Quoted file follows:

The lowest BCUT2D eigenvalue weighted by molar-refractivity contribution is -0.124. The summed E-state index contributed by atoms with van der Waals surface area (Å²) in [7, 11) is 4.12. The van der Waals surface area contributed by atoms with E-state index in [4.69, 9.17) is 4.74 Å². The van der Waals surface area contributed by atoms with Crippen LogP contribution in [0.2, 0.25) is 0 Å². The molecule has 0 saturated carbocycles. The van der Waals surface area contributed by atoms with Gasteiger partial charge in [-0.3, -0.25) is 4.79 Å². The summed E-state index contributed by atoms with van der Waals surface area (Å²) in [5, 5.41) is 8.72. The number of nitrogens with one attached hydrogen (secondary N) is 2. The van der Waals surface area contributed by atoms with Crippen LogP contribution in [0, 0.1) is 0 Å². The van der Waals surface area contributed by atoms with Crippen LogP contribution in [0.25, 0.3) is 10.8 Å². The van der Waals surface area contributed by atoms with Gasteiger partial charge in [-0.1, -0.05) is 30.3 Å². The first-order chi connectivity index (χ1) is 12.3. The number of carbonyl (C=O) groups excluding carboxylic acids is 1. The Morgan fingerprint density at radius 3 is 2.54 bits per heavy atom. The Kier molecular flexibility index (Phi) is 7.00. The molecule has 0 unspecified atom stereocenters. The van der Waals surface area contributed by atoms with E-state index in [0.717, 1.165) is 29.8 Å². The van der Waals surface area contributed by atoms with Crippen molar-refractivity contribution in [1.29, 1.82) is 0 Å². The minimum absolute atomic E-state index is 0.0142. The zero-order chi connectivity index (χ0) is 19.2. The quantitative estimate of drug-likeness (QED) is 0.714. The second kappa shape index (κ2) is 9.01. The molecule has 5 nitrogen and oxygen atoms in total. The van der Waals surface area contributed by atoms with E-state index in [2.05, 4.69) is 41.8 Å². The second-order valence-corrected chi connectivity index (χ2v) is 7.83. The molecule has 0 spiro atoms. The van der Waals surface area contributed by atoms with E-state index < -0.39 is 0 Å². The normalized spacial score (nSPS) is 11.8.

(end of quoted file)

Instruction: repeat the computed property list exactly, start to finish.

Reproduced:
The lowest BCUT2D eigenvalue weighted by molar-refractivity contribution is -0.124. The summed E-state index contributed by atoms with van der Waals surface area (Å²) in [7, 11) is 4.12. The van der Waals surface area contributed by atoms with E-state index in [4.69, 9.17) is 4.74 Å². The van der Waals surface area contributed by atoms with Crippen LogP contribution in [0.2, 0.25) is 0 Å². The molecule has 0 saturated carbocycles. The van der Waals surface area contributed by atoms with Gasteiger partial charge in [-0.3, -0.25) is 4.79 Å². The summed E-state index contributed by atoms with van der Waals surface area (Å²) in [5, 5.41) is 8.72. The number of nitrogens with one attached hydrogen (secondary N) is 2. The van der Waals surface area contributed by atoms with Crippen LogP contribution in [0, 0.1) is 0 Å². The van der Waals surface area contributed by atoms with Crippen LogP contribution in [0.25, 0.3) is 10.8 Å². The van der Waals surface area contributed by atoms with Gasteiger partial charge in [-0.1, -0.05) is 30.3 Å². The first-order chi connectivity index (χ1) is 12.3. The number of carbonyl (C=O) groups excluding carboxylic acids is 1. The Morgan fingerprint density at radius 3 is 2.54 bits per heavy atom. The Kier molecular flexibility index (Phi) is 7.00. The molecule has 0 unspecified atom stereocenters. The van der Waals surface area contributed by atoms with E-state index in [0.717, 1.165) is 29.8 Å². The van der Waals surface area contributed by atoms with Crippen molar-refractivity contribution in [1.29, 1.82) is 0 Å². The minimum absolute atomic E-state index is 0.0142. The zero-order chi connectivity index (χ0) is 19.2. The quantitative estimate of drug-likeness (QED) is 0.714. The second kappa shape index (κ2) is 9.01. The molecule has 5 nitrogen and oxygen atoms in total. The van der Waals surface area contributed by atoms with E-state index in [2.05, 4.69) is 41.8 Å². The second-order valence-corrected chi connectivity index (χ2v) is 7.83. The molecule has 0 spiro atoms. The van der Waals surface area contributed by atoms with E-state index < -0.39 is 0 Å². The normalized spacial score (nSPS) is 11.8.